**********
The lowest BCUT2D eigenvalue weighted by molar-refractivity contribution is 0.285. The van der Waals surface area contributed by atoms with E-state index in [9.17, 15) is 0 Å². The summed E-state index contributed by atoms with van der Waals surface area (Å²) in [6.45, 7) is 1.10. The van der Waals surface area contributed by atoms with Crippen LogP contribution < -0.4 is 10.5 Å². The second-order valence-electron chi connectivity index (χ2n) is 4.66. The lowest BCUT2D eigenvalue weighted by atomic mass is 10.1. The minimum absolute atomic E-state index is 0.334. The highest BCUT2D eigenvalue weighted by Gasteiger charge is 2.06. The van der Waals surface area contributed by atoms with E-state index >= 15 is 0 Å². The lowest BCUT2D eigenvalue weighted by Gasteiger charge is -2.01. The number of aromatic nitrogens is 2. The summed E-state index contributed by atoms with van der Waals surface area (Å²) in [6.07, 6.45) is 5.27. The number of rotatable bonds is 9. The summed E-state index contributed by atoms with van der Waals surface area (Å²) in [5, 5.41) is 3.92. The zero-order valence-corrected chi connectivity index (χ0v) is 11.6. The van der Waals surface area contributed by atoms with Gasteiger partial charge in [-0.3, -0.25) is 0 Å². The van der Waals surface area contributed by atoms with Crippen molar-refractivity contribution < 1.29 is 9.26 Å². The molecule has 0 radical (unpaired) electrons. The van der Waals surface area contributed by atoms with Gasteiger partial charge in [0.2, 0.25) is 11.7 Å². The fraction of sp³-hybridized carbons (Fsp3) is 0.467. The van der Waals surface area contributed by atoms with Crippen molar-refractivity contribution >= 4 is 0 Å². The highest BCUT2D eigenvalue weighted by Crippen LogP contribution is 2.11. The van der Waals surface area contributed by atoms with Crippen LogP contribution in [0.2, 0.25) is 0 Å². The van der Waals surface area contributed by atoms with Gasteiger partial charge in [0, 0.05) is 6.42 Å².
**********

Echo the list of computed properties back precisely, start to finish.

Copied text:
The lowest BCUT2D eigenvalue weighted by molar-refractivity contribution is 0.285. The van der Waals surface area contributed by atoms with E-state index in [9.17, 15) is 0 Å². The summed E-state index contributed by atoms with van der Waals surface area (Å²) in [6.45, 7) is 1.10. The van der Waals surface area contributed by atoms with Crippen LogP contribution < -0.4 is 10.5 Å². The second-order valence-electron chi connectivity index (χ2n) is 4.66. The lowest BCUT2D eigenvalue weighted by atomic mass is 10.1. The minimum absolute atomic E-state index is 0.334. The highest BCUT2D eigenvalue weighted by Gasteiger charge is 2.06. The van der Waals surface area contributed by atoms with E-state index >= 15 is 0 Å². The lowest BCUT2D eigenvalue weighted by Gasteiger charge is -2.01. The number of aromatic nitrogens is 2. The summed E-state index contributed by atoms with van der Waals surface area (Å²) in [6.07, 6.45) is 5.27. The number of rotatable bonds is 9. The summed E-state index contributed by atoms with van der Waals surface area (Å²) in [5, 5.41) is 3.92. The zero-order valence-corrected chi connectivity index (χ0v) is 11.6. The van der Waals surface area contributed by atoms with Gasteiger partial charge in [-0.3, -0.25) is 0 Å². The van der Waals surface area contributed by atoms with Crippen molar-refractivity contribution < 1.29 is 9.26 Å². The molecule has 0 radical (unpaired) electrons. The van der Waals surface area contributed by atoms with Gasteiger partial charge in [0.2, 0.25) is 11.7 Å². The fraction of sp³-hybridized carbons (Fsp3) is 0.467. The van der Waals surface area contributed by atoms with Crippen molar-refractivity contribution >= 4 is 0 Å². The highest BCUT2D eigenvalue weighted by Crippen LogP contribution is 2.11. The van der Waals surface area contributed by atoms with Crippen LogP contribution in [0.2, 0.25) is 0 Å². The van der Waals surface area contributed by atoms with Gasteiger partial charge in [0, 0.05) is 6.42 Å².